Hence, then, ‘Bubblegum’’s increased playing time. Another factor in Clinic’s evolution was their working with a producer, for the first time since 2004’s ‘Winchester Cathedral’. The man in question, John Congleton, was suggested by Domino boss Laurence Bell, inspired by his warmth-bringing wizardry for, among others, Bill Callahan and Okkervil River. Since ‘Winchester…’, Blackburn & co have been self-sufficient in their Liverpool hideout, always creating tracks as sound experiments, i.e. as self-producers, anyway. But perhaps it was time to break from their isolationism, and let in some light from outside.

The result is an album still drenched in lysergic sap, but gentler and sexier, populated by intoxicating sirens named Elaine, Evelyn and Linda (“with Linda, you’ll get high as a kite”) and by the seductress in the spoken-word track, ‘The Radio Story’, where Clinic’s photographer Jason Evans narrates a blurry-edged tale of anonymous erotica. With the different musical strategy, Ade found himself writing differently: “In the past, I could get away with surreal and esoteric stuff; this time, they had to have more of a personal vibe, maybe twisted relationship stuff.” So: ‘Bubblegum’ speaks to you, one-to-one.

To broadcast their reinvention, the band will unleash a puppet-based promo video for ‘I’m Aware’, directed by Pete Fowler, and will be playing some select dates, doubtless in ER scrubs. And the plaudits will keep rolling in. Since they debuted on their own Aladdin’s Cave of Golf label with the legendary ‘IPC Subeditors Dictate Our Youth’ 45, the band have been embraced by numerous top-flight artists, touring with celebrity fans as diverse as Arcade Fire, The Flaming Lips and Radiohead, and appearing at Meltdown Festival at the behest of curator Scott Walker. They were also nominated for a Grammy for ’02’s ‘Walking With Thee’.

Clinic are still Ade Blackburn (voice, guitar, dulcimer, etc), Brian Campbell (bass, backing vocals, etc), Hartley (guitar, clarinet, etc), Carl Turney (drums, percussion, etc). They are still the business

Splitting time between Montreal and Los Angeles, female-fronted noise pop group No Joy creates a maelstrom of melody out of both, with a layered, fuzzy approach that incorporates big, clean riffage, anonymous vocals hiding in the background, and a considerable churn across memorable four-minute pop songs. There's a great deal more structure in their work than is found in many of their contemporaries, and their contemplative song structures work in favor to this approach. It's the perennial box of chocolates filled with razor wire, but even the most fastidious of modern music archaeologists won't see this one coming.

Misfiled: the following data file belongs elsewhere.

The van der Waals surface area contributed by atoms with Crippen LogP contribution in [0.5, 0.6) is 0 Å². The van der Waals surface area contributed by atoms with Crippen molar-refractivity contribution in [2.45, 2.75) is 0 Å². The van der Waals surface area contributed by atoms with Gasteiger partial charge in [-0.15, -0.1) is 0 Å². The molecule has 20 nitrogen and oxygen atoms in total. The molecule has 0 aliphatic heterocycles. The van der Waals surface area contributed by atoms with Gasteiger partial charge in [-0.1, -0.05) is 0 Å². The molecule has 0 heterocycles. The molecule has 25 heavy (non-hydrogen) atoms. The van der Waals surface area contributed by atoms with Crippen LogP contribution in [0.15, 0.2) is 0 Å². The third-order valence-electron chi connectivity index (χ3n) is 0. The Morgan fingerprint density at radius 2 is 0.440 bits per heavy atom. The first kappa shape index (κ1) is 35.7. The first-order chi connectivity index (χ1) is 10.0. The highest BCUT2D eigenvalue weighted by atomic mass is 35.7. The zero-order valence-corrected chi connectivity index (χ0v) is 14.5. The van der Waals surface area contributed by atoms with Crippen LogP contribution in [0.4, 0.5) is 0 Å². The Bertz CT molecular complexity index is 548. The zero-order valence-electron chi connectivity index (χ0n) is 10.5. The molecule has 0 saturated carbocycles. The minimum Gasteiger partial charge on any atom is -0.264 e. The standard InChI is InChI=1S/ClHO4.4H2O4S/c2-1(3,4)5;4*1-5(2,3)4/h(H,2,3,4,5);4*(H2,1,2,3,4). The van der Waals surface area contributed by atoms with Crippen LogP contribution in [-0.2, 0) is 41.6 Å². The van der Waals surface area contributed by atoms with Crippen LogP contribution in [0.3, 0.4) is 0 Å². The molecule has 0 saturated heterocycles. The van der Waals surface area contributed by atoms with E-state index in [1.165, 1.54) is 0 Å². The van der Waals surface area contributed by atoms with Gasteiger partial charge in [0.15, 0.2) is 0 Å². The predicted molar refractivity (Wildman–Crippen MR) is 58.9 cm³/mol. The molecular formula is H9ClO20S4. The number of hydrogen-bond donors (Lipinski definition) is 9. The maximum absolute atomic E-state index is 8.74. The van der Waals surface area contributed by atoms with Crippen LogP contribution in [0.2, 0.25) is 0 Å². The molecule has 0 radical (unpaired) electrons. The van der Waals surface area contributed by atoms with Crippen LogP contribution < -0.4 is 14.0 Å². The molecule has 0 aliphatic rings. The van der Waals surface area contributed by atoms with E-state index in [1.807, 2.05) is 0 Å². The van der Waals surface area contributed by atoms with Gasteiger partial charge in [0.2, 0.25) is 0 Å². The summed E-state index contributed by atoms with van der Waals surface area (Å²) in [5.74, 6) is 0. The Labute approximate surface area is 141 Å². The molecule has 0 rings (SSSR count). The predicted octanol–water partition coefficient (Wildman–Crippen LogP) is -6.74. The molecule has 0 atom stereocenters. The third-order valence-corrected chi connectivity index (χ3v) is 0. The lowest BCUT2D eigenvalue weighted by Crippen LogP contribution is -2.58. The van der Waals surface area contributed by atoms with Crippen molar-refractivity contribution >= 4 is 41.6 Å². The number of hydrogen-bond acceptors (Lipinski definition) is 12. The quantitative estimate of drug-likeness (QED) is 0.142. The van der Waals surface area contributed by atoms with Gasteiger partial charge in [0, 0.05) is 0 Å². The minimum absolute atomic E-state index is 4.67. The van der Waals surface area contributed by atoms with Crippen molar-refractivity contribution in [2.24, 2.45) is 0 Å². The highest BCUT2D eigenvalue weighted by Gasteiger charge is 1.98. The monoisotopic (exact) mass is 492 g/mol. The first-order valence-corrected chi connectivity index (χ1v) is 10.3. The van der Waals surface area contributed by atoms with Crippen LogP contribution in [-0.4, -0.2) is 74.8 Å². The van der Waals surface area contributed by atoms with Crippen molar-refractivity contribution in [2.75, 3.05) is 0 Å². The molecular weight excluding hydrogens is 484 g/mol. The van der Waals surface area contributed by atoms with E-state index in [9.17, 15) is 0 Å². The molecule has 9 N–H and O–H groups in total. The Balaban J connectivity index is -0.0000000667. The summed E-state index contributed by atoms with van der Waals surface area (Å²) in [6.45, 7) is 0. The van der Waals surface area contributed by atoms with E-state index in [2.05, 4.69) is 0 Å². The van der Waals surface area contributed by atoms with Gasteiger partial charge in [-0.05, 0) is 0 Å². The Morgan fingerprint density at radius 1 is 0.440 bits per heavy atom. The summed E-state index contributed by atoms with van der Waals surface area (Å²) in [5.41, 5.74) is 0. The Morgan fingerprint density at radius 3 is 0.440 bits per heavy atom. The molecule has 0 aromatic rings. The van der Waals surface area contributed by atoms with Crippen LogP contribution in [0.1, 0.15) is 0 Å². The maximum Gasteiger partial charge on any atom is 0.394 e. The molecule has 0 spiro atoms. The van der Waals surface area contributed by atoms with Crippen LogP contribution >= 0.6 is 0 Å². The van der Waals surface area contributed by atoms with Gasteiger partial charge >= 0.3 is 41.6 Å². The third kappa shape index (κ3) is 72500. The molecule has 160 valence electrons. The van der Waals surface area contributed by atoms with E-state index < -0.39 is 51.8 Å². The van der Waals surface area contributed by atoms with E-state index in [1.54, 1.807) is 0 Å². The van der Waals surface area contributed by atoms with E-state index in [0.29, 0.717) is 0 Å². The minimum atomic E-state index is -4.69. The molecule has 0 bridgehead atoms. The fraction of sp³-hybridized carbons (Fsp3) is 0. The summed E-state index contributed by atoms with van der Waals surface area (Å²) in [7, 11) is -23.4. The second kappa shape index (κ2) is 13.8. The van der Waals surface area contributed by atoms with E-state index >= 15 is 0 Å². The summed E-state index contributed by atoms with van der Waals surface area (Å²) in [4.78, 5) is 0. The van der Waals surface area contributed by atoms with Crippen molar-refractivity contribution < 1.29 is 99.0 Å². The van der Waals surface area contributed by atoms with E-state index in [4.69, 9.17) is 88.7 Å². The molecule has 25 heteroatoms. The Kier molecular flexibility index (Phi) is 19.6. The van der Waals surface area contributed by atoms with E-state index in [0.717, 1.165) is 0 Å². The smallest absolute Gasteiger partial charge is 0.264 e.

K N E S S E T

band garnering praise across the world. Comprised of Evan Fox (guitar, vocals), Eric
Graf (bass), Mitch Manager (mallet percussion, Rhodes piano) and acclaimed Lymbyc
Systym/The Books/ Crystal Castles’ Michael Bell (drums, percussion) this young band
shows expertise beyond their years at fusing engaging pop hooks, towering shoegaze
textures and strikingly sincere lyrics. Their discerning aesthetic of unique tones, melody-
packed songs, shimmering vibraphones and propulsive drumming has earned them a
growing buzz internationally.

Knesset has a knack for delivering their catchiest moments within adventurous
orchestration, thanks to principle songwriter Evan Fox’s vision. The band’s striking
guitar work and ear-catching instrumentation are sure to impress upon first listen. Their
influences range from dynamic and innovative bands like Sonic Youth and Broken
Social Scene to the classy and understated stylings of American Analog Set and Blonde
Redhead. Knesset is a band already making a serious impact with tastemakers in the
UK and globally in 2011. Signed to the venerable Japanese label & Records (home of
Joan Of Arc, Camera Obscura, Owen, Bibio, and David Bazan), the band will soon
digitally release their debut UK single “Bitter Hearts.” It’s one of numerous standout
tracks from their debut LP, Coming of Age. Packed with shattering waves of atmospheric
sound and a direct lyrical narrative, “Bitter Hearts” is the embodiment of Knesset’s fresh
take on the current music scene.

Having already toured throughout North America and Japan with luminaries such as
The Album Leaf, The Appleseed Cast, Cold Cave, Magnetic Morning (members of
Interpol and Swervedriver), Asobi Seksu, Her Space Holiday, The One Am Radio
and The Life and Times, Knesset are a band as polished as they are daring. Delve into
their luxurious soundscapes and see why so many have already begun championing this
remarkable new band.

$15.00

Tickets Available at the Door

add to your calendar

Who’s Going

Upcoming Events
Crescent Ballroom

Ticketfly

CLINIC with NO JOY, K N E S S E T

Tuesday, April 30 · Doors 7:00 PM / Show 8:00 PM at Crescent Ballroom

Tickets Available at the Door